A panel of scholars will be invited to explore the origins of Juneteenth through the lens of federal vs states' rights and discuss the historical and current political significance of the holiday. Panelists: Jelani Cobb, Ira A. Lipman Professor of Journalism at Columbia University; Imani Perry, Hughes-Rogers Professor of African American Studies at Princeton University; Annette Cordon-Reed, Carl M. Loeb University Professor of History, Faculty of Arts and Sciences at Harvard University and Kevin Young, Andrew W. Mellon Director of the Smithsonian’s National Museum of African American History and Culture who will moderate.

Annette Gordon-Reed is the Carl M. Loeb University Professor at Harvard University. Author of the Pulitzer Prize–winning The Hemingses of Monticello: An American Family. Gordon-Reed was elected a fellow of the American Academy of Arts and Sciences in 2011 and was a member of the Academy’s Commission on the Humanities and Social Sciences. In 2019, she was elected as a member of the American Philosophical Society.


  • Thomas Jefferson & Sally Hemings: American Controversy (University of Virginia 1998)
  • The Hemingses of Monticello: An American Family (Norton 2009)
  • Andrew Johnson (Times Books, 2011)
  • On Juneteenth (Liveright, 2021)

Imani Perry is the Hughes-Rogers Professor of African American Studies at Princeton University. She is a scholar of law, literary and cultural studies, and an author of creative nonfiction. Her writing and scholarship primarily focuses on the history of Black thought, art, and imagination crafted in response to, and resistance against, the social, political and legal realities of domination in the West.


  • Prophets of the Hood: Politics and Poetics in Hip Hop (Duke University Press, 2004)
  • More Beautiful and More Terrible: The Embrace and Transcendence of Racial Inequality in the United States (NYU Press, 2011)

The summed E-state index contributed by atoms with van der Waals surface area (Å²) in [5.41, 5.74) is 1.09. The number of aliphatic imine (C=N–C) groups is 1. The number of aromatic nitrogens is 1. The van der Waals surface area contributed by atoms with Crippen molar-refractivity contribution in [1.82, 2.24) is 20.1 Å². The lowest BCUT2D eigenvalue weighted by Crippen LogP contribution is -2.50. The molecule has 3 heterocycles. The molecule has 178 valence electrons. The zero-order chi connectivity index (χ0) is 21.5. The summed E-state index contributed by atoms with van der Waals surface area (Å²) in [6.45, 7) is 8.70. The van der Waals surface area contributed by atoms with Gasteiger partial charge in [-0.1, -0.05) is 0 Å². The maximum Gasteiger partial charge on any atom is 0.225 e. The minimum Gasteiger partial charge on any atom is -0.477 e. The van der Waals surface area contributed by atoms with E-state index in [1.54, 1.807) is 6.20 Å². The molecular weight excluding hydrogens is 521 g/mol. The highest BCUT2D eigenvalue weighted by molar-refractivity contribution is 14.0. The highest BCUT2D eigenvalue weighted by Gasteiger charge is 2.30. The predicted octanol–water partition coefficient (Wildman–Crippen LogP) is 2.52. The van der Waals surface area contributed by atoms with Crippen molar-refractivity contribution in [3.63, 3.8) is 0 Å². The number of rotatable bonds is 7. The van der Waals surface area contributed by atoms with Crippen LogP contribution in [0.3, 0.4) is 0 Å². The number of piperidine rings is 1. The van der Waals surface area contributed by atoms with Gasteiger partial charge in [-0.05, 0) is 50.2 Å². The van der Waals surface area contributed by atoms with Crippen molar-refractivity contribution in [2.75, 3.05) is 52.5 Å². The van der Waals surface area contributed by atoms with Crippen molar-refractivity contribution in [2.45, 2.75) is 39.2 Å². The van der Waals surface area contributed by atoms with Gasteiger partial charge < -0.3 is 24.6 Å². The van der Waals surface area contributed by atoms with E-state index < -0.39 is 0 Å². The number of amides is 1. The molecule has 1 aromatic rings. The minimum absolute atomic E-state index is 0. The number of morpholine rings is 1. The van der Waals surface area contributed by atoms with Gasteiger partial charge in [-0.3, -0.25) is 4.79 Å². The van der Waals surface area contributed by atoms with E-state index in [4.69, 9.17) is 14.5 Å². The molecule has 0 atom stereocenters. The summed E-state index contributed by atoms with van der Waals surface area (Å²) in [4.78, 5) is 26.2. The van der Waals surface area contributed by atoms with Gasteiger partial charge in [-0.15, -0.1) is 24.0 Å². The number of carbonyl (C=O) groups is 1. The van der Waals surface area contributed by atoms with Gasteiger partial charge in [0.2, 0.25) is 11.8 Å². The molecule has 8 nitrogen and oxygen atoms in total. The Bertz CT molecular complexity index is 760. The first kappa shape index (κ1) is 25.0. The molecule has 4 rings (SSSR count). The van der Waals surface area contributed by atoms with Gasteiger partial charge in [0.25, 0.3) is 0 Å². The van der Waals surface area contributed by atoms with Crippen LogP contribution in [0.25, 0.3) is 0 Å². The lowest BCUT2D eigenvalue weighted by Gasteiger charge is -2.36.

• May We Forever Stand: A History of the Black National Anthem (The University of North Carolina Press, 2018)
  • Looking for Lorraine: The Radiant and Radical Life of Lorraine Hansberry (Beacon Press, 2018)
  • Vexy Thing: On Gender and Liberation (Duke University Press, 2018)
  • Breathe: A Letter to My Sons (Beacon Press, 2019)

Jelani Cobb, the Ira. A. Lipman Professor of Journalism Columbia Journalism School, writes frequently about race, politics, history and culture. He has contributed to The New Yorker since 2012 and has been a staff writer since 2015. He is the recipient of the 2015 Sidney Hillman Award for Opinion and Analysis writing.


  • The Devil and Dave Chappelle and Other Essays (Thunder’s Mouth Press 2007)
  • To the Break of Dawn: A Freestyle on the Hip Hop Aesthetic (NYU Press, 2007)
  • The Substance of Hope: Barack Obama and the Paradox of Progress (Reissued with new introduction, Bloomsbury Publishing 2020)
  • The Essential Kerner Commission Report (Liveright, July 2021)
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